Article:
Indigenous Peoples’ Day is celebrated on the second Monday in October, usually falling on the same day as Columbus Day. Far from being a funny coincidence, these two holidays share a celebration day because activists argue that Indigenous Peoples’ Day should replace the hotly contested Columbus Day, since the latter undermines the violent history of Native American genocide and expulsion from their land.
Columbus Day celebrates the achievement of the Italian-born explorer Christopher Columbus landing in the Americas in 1492, marking the first known European to travel to those lands. Although history books tend to make it appear that Columbus discovered the Americas, this Eurocentric perspective is far from reality. Native American people had been living there far before Columbus “discovered” it, but were forced off their land by colonizers who wished to establish dominance and “civilize” those whose culture they had no interest in trying to understand.
Although Indigenous Peoples’ Day is not yet a federal holiday, in 2021, President Biden issued a proclamation recognizing the day, and many states before then had begun observing the holiday. Below are 8 books that you can read to educate yourself and honor Native American people not only on Indigenous Peoples’ Day, but all year long.
A History of Native American Land Rights in Upstate New York
Historian Cindy Amrhein investigates the territory negotiations between the United States and the Iroquois Six Nations while meticulously breaking down questionable deals, bribes, and coerced signatures, explaining how Native American people were lied to and taken advantage of by the U.S. government. This is a necessary read for anyone interested in understanding the dark history of how New York’s borders were established and the injustice and manipulation used to acquire such land.
Across the Shaman's River
A fascinating history of the Tlingits, who were one of the last Native American tribes in the corner of Southeast Alaska to ward off European and American control. Naturalist John Muir and a preacher arrived in 1879 in a canoe and consequently affected the Native Americans’ way of life. Included are commentary from tribal descendants and primary source documents like Muir’s journal entries that allow readers to comprehend the ways the Tlingit tribe was eventually influenced.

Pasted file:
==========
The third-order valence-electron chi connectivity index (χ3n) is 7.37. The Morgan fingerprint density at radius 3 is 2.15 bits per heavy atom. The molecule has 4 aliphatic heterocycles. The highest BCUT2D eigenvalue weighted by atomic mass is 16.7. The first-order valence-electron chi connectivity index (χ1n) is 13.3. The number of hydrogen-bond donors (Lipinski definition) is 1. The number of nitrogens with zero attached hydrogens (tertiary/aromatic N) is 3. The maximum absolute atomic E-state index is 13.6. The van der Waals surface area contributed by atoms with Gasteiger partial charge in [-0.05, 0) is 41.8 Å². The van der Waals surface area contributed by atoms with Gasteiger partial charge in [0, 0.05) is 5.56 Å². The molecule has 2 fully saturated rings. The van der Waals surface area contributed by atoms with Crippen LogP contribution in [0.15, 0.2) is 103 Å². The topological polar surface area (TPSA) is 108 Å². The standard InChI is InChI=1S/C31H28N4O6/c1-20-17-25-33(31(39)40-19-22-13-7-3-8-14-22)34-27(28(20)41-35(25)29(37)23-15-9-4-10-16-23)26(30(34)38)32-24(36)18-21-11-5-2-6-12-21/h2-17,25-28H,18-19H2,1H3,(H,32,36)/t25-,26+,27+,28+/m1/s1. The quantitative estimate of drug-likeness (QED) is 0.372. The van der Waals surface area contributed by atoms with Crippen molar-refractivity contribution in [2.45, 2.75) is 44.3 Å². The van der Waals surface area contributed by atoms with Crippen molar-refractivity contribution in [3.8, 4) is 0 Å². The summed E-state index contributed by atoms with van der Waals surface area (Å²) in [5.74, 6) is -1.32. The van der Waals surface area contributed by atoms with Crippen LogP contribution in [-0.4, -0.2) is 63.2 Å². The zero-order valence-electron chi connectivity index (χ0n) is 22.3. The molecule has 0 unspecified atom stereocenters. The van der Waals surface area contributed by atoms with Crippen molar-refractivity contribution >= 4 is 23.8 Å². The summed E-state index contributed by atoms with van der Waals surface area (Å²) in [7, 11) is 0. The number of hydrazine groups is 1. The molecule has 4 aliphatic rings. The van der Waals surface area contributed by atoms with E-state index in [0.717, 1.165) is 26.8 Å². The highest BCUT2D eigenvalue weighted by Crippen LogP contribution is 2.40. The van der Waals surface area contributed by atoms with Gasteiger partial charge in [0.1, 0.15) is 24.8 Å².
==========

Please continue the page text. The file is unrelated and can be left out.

A History of Utah's American Indians
This book focuses on highlighting the history of Utah’s original inhabitants by distinguishing between six tribes: the Northwestern Shoshone, the Goshutes, the Paiutes, the Utes, the White Mesa or Southern Utes, and the Navajos (Dineh). It explores a multitude of different focuses pertaining to Native American culture, such as origin stories, religious practices, political efforts and family traditions. Although relationships between tribes have allowed customs to become more fluid over time, this book allows readers to understand the intricacies that make each separate tribe unique.
American Indians, American Justice
If you’ve ever been curious about the relationship that Native Americans have with the court system, this is a must-read. Through comparing and contrasting Native American and non-Native American legal institutions, the authors describe how tribes’ values and institutions have changed in response to modern society. They answer difficult questions like, How do Native American advocates defend their rights? What kinds of challenges do tribes face with regard to the criminal and civil court system? And what are Native Americans’ protected rights? All will be answered in this thoughtful, well-researched book.
Employing folklore, oral history and historical records, tribal historian Thomas J. Blumer offers an account of the Catawba’s interesting history. The Catawba once inhabited land that included parts of North and South Carolina and were able to prevent expulsion from their land during the Trail of Tears.
With a rich history that can be dated all the way back to 2400 BCE, in the present day, most Catawba live on a reservation in York County, South Carolina. By chronicling significant events throughout the tribe’s history, Blumer successfully illustrates the tenacity of a tribe that persevered through much hardship.
The sequel to Mary Brave Bird’s memoir Lakota Woman chronicles Bird’s return home from Wounded Knee in 1973 and her subsequent marriage to the American Indian Movement leader Leonard Crow Dog. The author is completely honest about her battle with alcoholism, the joys and hardships of being a mother and the obstacles she faced living in a majority white society. She brings us into her perspective as a Sioux feminist with unflinching courage, which results in an extremely intimate depiction of her life.
The Sacred Hoop
This book impressively covers a multitude of topics centering around Native American women’s role within cultural customs. Through 17 essays, Allen also explores issues of racism, homophobia, and Eurocentrism through themes including literature and authors, power and revolution and social welfare and public policy. Despite being published over 30 years ago, this work remains a crucial read for writers and scholars of Native American studies.
Living on the Borderlines
Although Melissa Michal’s Living on the Borderlines is a work of fiction, that doesn’t negate the power underlying this collection of stories that aims at capturing how it truly is to live as an Indigenous person in modern American society. Illustrating both generational trauma bred from the oppression of borders and healing fostered from familial bonds and community, this novel is a beautiful contemplation on Indigenous identity.
Featured photo: Ralph Darabos / Unsplash